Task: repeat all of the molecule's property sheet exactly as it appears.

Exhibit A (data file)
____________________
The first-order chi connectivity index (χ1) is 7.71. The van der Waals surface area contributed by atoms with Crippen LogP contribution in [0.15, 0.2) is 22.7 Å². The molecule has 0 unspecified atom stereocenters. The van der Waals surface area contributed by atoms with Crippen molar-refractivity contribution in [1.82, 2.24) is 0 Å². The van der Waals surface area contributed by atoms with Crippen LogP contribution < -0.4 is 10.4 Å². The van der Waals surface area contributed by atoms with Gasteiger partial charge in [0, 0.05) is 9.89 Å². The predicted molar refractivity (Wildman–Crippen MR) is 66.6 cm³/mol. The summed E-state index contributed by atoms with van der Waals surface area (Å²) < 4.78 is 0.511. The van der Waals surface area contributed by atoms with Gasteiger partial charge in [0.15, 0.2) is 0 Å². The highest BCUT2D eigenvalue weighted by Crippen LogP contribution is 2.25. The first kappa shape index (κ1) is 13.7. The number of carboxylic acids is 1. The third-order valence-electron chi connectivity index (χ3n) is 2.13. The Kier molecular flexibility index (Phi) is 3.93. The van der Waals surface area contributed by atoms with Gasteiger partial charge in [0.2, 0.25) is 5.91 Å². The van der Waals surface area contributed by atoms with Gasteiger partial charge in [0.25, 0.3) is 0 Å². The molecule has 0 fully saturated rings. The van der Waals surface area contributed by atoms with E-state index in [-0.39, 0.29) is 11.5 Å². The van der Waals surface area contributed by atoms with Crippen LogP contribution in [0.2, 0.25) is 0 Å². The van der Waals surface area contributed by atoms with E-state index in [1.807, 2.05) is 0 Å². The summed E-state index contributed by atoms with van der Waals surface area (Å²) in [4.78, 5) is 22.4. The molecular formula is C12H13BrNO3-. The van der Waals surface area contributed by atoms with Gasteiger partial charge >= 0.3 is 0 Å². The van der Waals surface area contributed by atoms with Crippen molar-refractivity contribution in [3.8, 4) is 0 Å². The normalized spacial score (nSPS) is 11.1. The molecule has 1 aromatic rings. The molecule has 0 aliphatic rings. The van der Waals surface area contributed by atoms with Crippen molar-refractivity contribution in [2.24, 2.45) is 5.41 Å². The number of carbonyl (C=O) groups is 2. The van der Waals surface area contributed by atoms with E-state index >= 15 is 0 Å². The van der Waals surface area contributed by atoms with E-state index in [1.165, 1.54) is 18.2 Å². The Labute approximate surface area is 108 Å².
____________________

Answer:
The first-order chi connectivity index (χ1) is 7.71. The van der Waals surface area contributed by atoms with Crippen LogP contribution in [0.15, 0.2) is 22.7 Å². The molecule has 0 unspecified atom stereocenters. The van der Waals surface area contributed by atoms with Crippen molar-refractivity contribution in [1.82, 2.24) is 0 Å². The van der Waals surface area contributed by atoms with Crippen LogP contribution < -0.4 is 10.4 Å². The van der Waals surface area contributed by atoms with Gasteiger partial charge in [0, 0.05) is 9.89 Å². The predicted molar refractivity (Wildman–Crippen MR) is 66.6 cm³/mol. The summed E-state index contributed by atoms with van der Waals surface area (Å²) < 4.78 is 0.511. The van der Waals surface area contributed by atoms with Gasteiger partial charge in [0.15, 0.2) is 0 Å². The highest BCUT2D eigenvalue weighted by Crippen LogP contribution is 2.25. The first kappa shape index (κ1) is 13.7. The number of carboxylic acids is 1. The third-order valence-electron chi connectivity index (χ3n) is 2.13. The Kier molecular flexibility index (Phi) is 3.93. The van der Waals surface area contributed by atoms with Gasteiger partial charge in [0.2, 0.25) is 5.91 Å². The van der Waals surface area contributed by atoms with Gasteiger partial charge in [0.25, 0.3) is 0 Å². The molecule has 0 fully saturated rings. The van der Waals surface area contributed by atoms with E-state index in [-0.39, 0.29) is 11.5 Å². The van der Waals surface area contributed by atoms with Crippen LogP contribution in [0.2, 0.25) is 0 Å². The van der Waals surface area contributed by atoms with E-state index in [1.807, 2.05) is 0 Å². The summed E-state index contributed by atoms with van der Waals surface area (Å²) in [4.78, 5) is 22.4. The molecular formula is C12H13BrNO3-. The van der Waals surface area contributed by atoms with Gasteiger partial charge >= 0.3 is 0 Å². The van der Waals surface area contributed by atoms with Crippen molar-refractivity contribution in [3.8, 4) is 0 Å². The normalized spacial score (nSPS) is 11.1. The molecule has 1 aromatic rings. The molecule has 0 aliphatic rings. The van der Waals surface area contributed by atoms with Crippen molar-refractivity contribution in [2.24, 2.45) is 5.41 Å². The number of carbonyl (C=O) groups is 2. The van der Waals surface area contributed by atoms with E-state index >= 15 is 0 Å². The van der Waals surface area contributed by atoms with E-state index in [1.165, 1.54) is 18.2 Å². The Labute approximate surface area is 108 Å².